State of the Trout: Native fish in Utah and Wyoming in peril

June 23, 2015

Jack Williams, Trout Unlimited senior scientist,, (541) 261-3960
Chris Hunt, Trout Unlimited national communications director,, (208) 406-9106
Brett Prettyman, Intermountain communications director,, (801-209-5320)


New Trout Unlimited report highlights challenges facing native trout in the U.S.

Irrigation infrastructure, wildfire and non-native fish among the biggest threats in the Intermountain region

WASHINGTON, D.C.North Americas already embattled native trout populations continue to face serious threats, according to a comprehensive new report released today by Trout Unlimited.

The State of the Trout details the status of 28 separate species and subspecies of trout and char native to the United States. Of those detailed populations, three are already extinct, and more than half of the remaining trout and char populations occupy less than 25 percent of their native waters. While the state of trout in America is tenuous, there are success stories that prove trout recovery is possible–the report lays out a roadmap for that recovery.

Trout Unlimiteds staff of scientists spent more than a year preparing the detailed report with input from TUs field staff and independent, federal and state fisheries experts. The full report is available in digital form at

Native trout are in trouble in the United States, said Chris Wood, Trout Unlimiteds president and CEO in the reports foreword. But we are making a difference and with help, involvement and action can promise a future of recovery, not one of loss, for our children.

Non-native species and climate change head a long list of challenges facing trout in Utah and Wyoming. The regions trout also are under pressure from increased demand on water resources, loss and degradation of habitat and different types of energy development.

While bringing attention to challenges facing trout, the report highlights many success stories.

Bonneville cutthroat trout once dominated the 500 miles of the Bear River in Utah, Wyoming and Idaho. Throughout their history, mature cutthroat migrated up tributaries of the Bear River to spawn. Over the past 60 years artificial barriers constructed for irrigation blocked some tributaries and prevented trout from traditional spawning areas. Trout Unlimited worked with federal and state agencies, the National Fish and Wildlife Foundation and local stakeholders to remove nearly 50 barriers and reconnect more than 150 miles of habitat allowing migratory Bonneville cutthroat to return to headwaters every spring to spawn.

This report is something of a call-to-arms: not for a new or radically different approach to native trout restoration, but to continue and scale up our efforts to work collaboratively with water users of all stripes to reconnect habitats, improve water quality and instream flows, and address threats like disease, invasive species and catastrophic wildfire, said Tim Hawkes, director of TUs Utah Water Project. Cutthroat are tough, resilient fish, well-adapted to life in harsh environments. We just need to ensure they have enough water to breathe, space to migrate and quality habitats that allow them to not only survive, but thrive.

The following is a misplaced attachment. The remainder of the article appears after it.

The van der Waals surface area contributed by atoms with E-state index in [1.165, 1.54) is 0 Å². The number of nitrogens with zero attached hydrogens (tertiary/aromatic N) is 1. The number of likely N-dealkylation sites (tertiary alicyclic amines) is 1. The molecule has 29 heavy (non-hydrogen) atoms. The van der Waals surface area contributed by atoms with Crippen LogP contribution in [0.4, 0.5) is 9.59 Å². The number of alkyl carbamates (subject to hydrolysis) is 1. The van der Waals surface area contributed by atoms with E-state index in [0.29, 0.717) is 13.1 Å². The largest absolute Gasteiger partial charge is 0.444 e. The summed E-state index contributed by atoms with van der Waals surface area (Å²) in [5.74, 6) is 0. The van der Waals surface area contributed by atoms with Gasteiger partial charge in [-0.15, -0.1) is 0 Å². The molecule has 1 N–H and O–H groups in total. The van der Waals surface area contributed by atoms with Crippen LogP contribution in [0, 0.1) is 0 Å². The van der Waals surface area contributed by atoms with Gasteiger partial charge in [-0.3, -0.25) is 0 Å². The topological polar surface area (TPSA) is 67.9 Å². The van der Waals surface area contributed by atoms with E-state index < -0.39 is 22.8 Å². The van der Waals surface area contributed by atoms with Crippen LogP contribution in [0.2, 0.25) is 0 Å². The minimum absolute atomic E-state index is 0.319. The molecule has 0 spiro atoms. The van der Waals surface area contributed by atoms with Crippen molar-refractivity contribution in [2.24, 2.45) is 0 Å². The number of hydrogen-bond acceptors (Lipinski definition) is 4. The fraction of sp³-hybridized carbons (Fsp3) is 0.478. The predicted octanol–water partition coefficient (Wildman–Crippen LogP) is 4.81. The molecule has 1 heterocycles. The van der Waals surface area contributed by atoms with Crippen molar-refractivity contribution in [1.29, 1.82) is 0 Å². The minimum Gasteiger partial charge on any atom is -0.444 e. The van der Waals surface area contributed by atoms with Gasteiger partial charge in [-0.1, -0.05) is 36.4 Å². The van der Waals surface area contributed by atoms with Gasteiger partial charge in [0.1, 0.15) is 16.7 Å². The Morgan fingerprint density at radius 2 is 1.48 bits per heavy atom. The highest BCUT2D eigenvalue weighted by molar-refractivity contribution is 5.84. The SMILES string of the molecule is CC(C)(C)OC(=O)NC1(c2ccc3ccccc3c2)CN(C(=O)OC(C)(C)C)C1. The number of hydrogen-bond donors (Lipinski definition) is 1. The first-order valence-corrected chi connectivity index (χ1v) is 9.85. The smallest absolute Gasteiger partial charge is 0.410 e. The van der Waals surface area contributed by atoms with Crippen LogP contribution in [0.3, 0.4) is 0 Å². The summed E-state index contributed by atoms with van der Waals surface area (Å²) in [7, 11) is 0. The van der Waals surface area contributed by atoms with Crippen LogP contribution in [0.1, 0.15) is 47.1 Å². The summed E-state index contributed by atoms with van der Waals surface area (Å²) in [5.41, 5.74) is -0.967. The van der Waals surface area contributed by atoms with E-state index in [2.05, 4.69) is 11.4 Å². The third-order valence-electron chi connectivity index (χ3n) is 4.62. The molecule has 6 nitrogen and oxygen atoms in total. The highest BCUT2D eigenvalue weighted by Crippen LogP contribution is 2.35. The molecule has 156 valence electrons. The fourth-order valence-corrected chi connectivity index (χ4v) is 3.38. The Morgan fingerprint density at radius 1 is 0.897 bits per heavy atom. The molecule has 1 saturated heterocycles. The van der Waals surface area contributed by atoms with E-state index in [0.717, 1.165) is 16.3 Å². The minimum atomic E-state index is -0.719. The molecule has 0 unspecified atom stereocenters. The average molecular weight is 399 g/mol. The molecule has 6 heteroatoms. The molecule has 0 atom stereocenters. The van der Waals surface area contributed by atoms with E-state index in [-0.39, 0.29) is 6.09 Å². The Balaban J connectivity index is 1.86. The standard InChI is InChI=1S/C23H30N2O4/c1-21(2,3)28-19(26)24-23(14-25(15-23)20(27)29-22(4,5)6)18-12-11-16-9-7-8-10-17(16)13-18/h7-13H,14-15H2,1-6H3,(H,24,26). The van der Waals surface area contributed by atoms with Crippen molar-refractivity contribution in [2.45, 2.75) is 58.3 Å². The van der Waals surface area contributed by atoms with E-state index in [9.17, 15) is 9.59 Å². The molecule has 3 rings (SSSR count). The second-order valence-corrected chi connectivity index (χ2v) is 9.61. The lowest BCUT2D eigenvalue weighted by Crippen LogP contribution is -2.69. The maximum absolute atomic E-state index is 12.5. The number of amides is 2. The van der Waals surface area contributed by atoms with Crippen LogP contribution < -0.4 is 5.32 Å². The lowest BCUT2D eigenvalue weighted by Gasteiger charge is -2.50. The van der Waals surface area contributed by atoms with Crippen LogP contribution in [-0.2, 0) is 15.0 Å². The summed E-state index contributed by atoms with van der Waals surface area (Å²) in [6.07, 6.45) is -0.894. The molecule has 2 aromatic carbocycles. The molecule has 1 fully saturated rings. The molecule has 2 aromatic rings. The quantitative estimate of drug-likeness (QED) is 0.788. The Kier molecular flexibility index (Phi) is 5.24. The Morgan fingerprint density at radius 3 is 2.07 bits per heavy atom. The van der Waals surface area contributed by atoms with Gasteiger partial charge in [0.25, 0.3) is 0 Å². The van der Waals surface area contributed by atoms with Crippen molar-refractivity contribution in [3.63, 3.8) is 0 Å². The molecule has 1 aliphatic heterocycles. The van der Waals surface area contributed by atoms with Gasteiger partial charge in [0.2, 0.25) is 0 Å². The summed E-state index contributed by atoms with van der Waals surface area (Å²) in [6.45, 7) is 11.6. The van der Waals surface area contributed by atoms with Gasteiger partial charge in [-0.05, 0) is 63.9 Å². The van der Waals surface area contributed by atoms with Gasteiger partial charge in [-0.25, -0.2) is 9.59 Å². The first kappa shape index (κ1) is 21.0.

Small and isolated populations of Bonneville cutthroats are vulnerable. Wildfire is one of the greatest threats to these fragmented populations. Native cutthroat trout in the Sevier River of Utah reside in less than 10 percentthe average population extent is roughly 4 milesof their historical range. While this isolation has maintained Bonneville cutthroat genetic integrity, it also makes them highly susceptible to events like drought and wildfire that are made more severe by climate change.

But theres hope, as demonstrated by TUs work in Wyoming and Utah to reconnect important habitat for native cutthroat trout.

TU reconnects and restores habitat for trout through partnerships with the agriculture industry and resource agencies, said Cory Toye, director of TUs Wyoming Water Project. Thanks to the active participation of private landowners in Wyoming, hundreds of miles of mainstem and tributary habitat is available for Bonneville cutthroat trout for the first time in decades. Reconnecting migratory corridors through the implementation of win-win solutions on the ground will ensure Bonneville cutthroat trout persist for future generations.

The State of the Trout report simply serves to highlight the threats facing native cutthroat trout in Utah and Wyoming, and then lays out a comprehensive, easy-to-follow set of guidelines that will, if the science is followed, lead to a future with native trout in it.

"This report is the most comprehensive review of the status of wild and native trout of its kind, said Jeff Kershner, director of the Northern Rocky Mountain Science Center for the U.S. Geological Survey. Its truly a landmark document. We have known for a long time now that as trout go, ultimately we go."

Fishing is all about maintaining a positive attitude. As long as hope remains, Wood says Trout Unlimited will endeavor to help native fish.

People who fish are eternal optimists, Wood said. Even the most cynical among us, on the last cast of the day, are confident we will catch the biggest fish of the day. That optimism and hope for the future breathes through this report.

Read the report today at

To download print and web-ready photos that correspond to the report:
Password is: SOT

To download broadcast-quality video and b-roll footage that correspond to the report:

Trout Unlimited is the nations oldest and largest coldwater fisheries conservation organization dedicated to conserving, protecting and restoring North Americas trout and salmon and their watersheds. Follow TU on Facebook and Twitter, and follow our blog for all the latest information on trout and salmon conservation.